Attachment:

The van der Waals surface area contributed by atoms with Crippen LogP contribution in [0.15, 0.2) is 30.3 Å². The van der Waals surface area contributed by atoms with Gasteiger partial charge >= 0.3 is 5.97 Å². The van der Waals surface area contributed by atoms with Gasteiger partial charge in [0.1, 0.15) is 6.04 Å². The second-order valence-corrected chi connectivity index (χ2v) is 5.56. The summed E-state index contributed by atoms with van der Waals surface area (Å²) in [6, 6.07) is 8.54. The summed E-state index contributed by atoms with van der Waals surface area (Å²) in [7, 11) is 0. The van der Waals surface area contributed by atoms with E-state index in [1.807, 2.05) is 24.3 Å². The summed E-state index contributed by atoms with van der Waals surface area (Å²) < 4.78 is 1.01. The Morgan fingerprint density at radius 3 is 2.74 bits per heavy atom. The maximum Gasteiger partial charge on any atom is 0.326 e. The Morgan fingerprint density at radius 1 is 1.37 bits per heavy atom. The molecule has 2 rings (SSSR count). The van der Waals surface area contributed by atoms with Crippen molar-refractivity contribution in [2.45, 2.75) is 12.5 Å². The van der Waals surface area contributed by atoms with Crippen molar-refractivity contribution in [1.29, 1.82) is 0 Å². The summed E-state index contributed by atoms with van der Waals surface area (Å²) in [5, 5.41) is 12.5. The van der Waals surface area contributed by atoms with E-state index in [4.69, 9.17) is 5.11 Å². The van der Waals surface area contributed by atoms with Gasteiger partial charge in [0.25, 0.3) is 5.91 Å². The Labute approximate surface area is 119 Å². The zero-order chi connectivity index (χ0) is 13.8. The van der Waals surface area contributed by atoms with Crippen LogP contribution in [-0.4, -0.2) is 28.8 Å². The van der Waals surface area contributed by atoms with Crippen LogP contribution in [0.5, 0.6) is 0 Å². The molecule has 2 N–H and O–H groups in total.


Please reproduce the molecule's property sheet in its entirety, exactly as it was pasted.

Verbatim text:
The van der Waals surface area contributed by atoms with Crippen LogP contribution in [0.15, 0.2) is 30.3 Å². The van der Waals surface area contributed by atoms with Gasteiger partial charge >= 0.3 is 5.97 Å². The van der Waals surface area contributed by atoms with Gasteiger partial charge in [0.1, 0.15) is 6.04 Å². The second-order valence-corrected chi connectivity index (χ2v) is 5.56. The summed E-state index contributed by atoms with van der Waals surface area (Å²) in [6, 6.07) is 8.54. The summed E-state index contributed by atoms with van der Waals surface area (Å²) in [7, 11) is 0. The van der Waals surface area contributed by atoms with E-state index in [1.807, 2.05) is 24.3 Å². The summed E-state index contributed by atoms with van der Waals surface area (Å²) < 4.78 is 1.01. The Morgan fingerprint density at radius 3 is 2.74 bits per heavy atom. The maximum Gasteiger partial charge on any atom is 0.326 e. The Morgan fingerprint density at radius 1 is 1.37 bits per heavy atom. The molecule has 2 rings (SSSR count). The van der Waals surface area contributed by atoms with Crippen molar-refractivity contribution in [2.45, 2.75) is 12.5 Å². The van der Waals surface area contributed by atoms with Crippen molar-refractivity contribution in [1.29, 1.82) is 0 Å². The summed E-state index contributed by atoms with van der Waals surface area (Å²) in [5, 5.41) is 12.5. The van der Waals surface area contributed by atoms with E-state index in [4.69, 9.17) is 5.11 Å². The van der Waals surface area contributed by atoms with Gasteiger partial charge in [0.25, 0.3) is 5.91 Å². The Labute approximate surface area is 119 Å². The zero-order chi connectivity index (χ0) is 13.8. The van der Waals surface area contributed by atoms with Crippen LogP contribution in [-0.4, -0.2) is 28.8 Å². The van der Waals surface area contributed by atoms with Crippen LogP contribution in [0.5, 0.6) is 0 Å². The molecule has 2 N–H and O–H groups in total.